National average salary: $88,421 per year
Primary duties: An investor relations manager is responsible for managing the relationship between their company and investors, which may include meeting with investors, sharing financial information with potential investors and preparing reports for stakeholders. Many investor relations managers earn their bachelor's degree in a financial field and work in fields such as public relations or accounting.
National average salary: $89,354 per year
Primary duties: An auditor is responsible for reviewing the financial records of an organization to make sure everything is accurate and complete. They ensure that businesses are in compliance with regulations and prepared for more extensive audits from a governing body. Many auditors may also assess a company's financial records to discover cost saving methods that the business can use to earn more money and avoid risk. An auditor may have a bachelor's or master's degree in accounting or business administration, with experience working as a junior analyst.
Read more: Learn About Being an Auditor
National average salary: $96,548 per year
Primary duties: A controller is responsible for overseeing how a company controls their finances. They may oversee the accounting and payroll departments and help guide a company's stakeholder in their financial decisions. It's common for controllers to have a bachelor's degree in finance or accounting, as well as a master's in business administration. They often work in accounting for many years before securing a role as an assistant controller.
Read more: Learn About Being a Controller
National average salary: $113,770 per year
Primary duties: A financial planning and analysis manager is responsible for forecasting finances for the business they work for. They look for trends and any anomalies so the strategies they suggest to executives are informed through analysis. The information financial planning and analysis managers provide allows executives to communicate financial details to stakeholders and investors. FP&A managers also produce the company's budget. To become a financial planning and analysis manager typically requires a bachelor's degree and experience working as an analyst and controller.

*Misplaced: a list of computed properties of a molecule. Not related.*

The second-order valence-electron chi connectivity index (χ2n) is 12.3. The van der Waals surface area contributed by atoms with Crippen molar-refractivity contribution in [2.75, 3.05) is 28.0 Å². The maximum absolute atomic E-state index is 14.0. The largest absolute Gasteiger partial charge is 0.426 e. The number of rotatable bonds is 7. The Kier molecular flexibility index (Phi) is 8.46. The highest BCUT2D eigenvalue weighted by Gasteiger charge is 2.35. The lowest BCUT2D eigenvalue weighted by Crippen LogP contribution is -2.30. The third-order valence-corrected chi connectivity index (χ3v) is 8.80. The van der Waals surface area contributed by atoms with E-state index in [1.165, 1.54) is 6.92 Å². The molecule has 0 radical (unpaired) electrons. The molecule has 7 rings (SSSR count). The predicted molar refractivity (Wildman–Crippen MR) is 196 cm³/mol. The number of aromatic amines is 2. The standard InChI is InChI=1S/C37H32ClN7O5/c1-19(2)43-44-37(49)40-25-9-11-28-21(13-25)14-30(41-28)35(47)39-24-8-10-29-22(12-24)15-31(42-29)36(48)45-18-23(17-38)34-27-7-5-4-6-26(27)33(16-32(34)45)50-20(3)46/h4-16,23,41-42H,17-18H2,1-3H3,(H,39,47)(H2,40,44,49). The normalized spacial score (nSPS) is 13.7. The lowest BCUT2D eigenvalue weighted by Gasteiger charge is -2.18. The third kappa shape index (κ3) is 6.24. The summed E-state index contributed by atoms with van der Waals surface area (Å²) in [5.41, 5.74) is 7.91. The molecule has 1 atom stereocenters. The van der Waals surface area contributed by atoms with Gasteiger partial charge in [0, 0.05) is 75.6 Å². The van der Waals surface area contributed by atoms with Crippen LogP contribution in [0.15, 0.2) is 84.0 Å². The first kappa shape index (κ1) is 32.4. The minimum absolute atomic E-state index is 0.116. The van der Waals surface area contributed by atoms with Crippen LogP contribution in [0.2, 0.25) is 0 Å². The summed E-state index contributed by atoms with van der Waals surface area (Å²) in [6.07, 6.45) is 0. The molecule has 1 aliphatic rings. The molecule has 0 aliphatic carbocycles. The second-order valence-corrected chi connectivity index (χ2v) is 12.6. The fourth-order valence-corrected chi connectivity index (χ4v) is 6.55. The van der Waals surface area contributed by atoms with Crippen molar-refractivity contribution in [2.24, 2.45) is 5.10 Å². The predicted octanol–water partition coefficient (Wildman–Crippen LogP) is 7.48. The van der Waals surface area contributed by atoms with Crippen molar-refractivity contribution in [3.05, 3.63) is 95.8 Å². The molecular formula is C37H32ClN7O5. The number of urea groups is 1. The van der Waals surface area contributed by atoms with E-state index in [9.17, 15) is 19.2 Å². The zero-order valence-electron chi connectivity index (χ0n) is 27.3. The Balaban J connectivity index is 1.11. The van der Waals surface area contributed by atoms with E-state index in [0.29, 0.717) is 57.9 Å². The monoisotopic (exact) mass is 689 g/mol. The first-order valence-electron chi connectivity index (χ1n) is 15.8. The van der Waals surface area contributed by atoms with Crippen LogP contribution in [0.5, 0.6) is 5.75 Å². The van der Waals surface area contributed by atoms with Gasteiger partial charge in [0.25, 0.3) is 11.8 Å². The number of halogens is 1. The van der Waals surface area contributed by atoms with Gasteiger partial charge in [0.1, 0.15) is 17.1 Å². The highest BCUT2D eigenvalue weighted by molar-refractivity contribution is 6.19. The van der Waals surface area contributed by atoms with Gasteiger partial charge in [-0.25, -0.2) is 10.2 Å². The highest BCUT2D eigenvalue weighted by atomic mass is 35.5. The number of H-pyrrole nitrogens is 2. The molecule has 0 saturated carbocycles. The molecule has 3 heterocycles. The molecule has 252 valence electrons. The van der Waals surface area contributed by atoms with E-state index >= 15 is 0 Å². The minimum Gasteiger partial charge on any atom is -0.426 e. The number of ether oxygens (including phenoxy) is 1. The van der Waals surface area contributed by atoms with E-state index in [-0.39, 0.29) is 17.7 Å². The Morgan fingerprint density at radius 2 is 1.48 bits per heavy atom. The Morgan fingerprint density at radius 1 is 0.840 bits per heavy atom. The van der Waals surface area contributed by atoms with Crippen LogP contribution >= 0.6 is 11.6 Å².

National average salary: $133,898 per year
Primary duties: A chief financial officer is responsible for all financial activities for a company, including budgeting, planning, pricing negotiations with vendors and regular cash flow. They analyze how well the company is performing financially and develop processes to secure the financial health of the organization. Before becoming a CFO, many individuals earn a bachelor's degree in finance or business administration, and most of those go on to earn a master's in the same field. CFOs typically work as a controller or treasurer before earning the position of chief financial officer.
5 types of corporate finance employers
Consider this list of corporate finance employers when you're searching for a position in the field:
Banks may hire corporate finance roles where the employee helps the organization succeed financially. For example, CFOs may be in charge of the financial part of the business and specific departments that are part of that. Because banks may also offer financial services to customers, they may hire corporate finance roles that have a responsibility to the customers the bank serves.
Those who work in a bank may work more traditional hours during the week, although some roles may require additional working hours for extra projects, like preparing financial reports for a board of directors.
Institutions may include mutual funds, investment companies and any other institution that manages investment dollars for companies or individuals. Some of these corporate finance positions require long working hours, mostly due to the nature of trading assets, stocks, bonds and commodities.
Public accounting firms
Public accounting firms offer their services to members of the public, other businesses, government entities and even nonprofits. These firms provide tax strategies, prepare financial statements and tax documents, help raise capital and provide accounting advice to stakeholders. The corporate finance jobs that are available at public accounting firms include positions in general and corporate accounting, tax preparation and financial planning.
Corporations hire corporate finance roles to help manage investors, develop the financial side of the business and analyze the financial strength of the organization. You may find positions all throughout the organization, as certain departments may dedicate roles to those in finance, as well as the executive offices.
You may even find small businesses that are hiring for corporate finance roles to manage start-up costs and secure new investors for business expansion or security. Those in corporate finance for a small business may work longer hours to help the business continue to succeed and be as financially sound as it needs to grow.
Skills needed for a career in corporate finance
If you're hoping for a career in corporate finance, there are certain skills to be aware of that can guide you in to a successful career path in this industry. Explore ways to develop these skills:
Financial reporting and presentations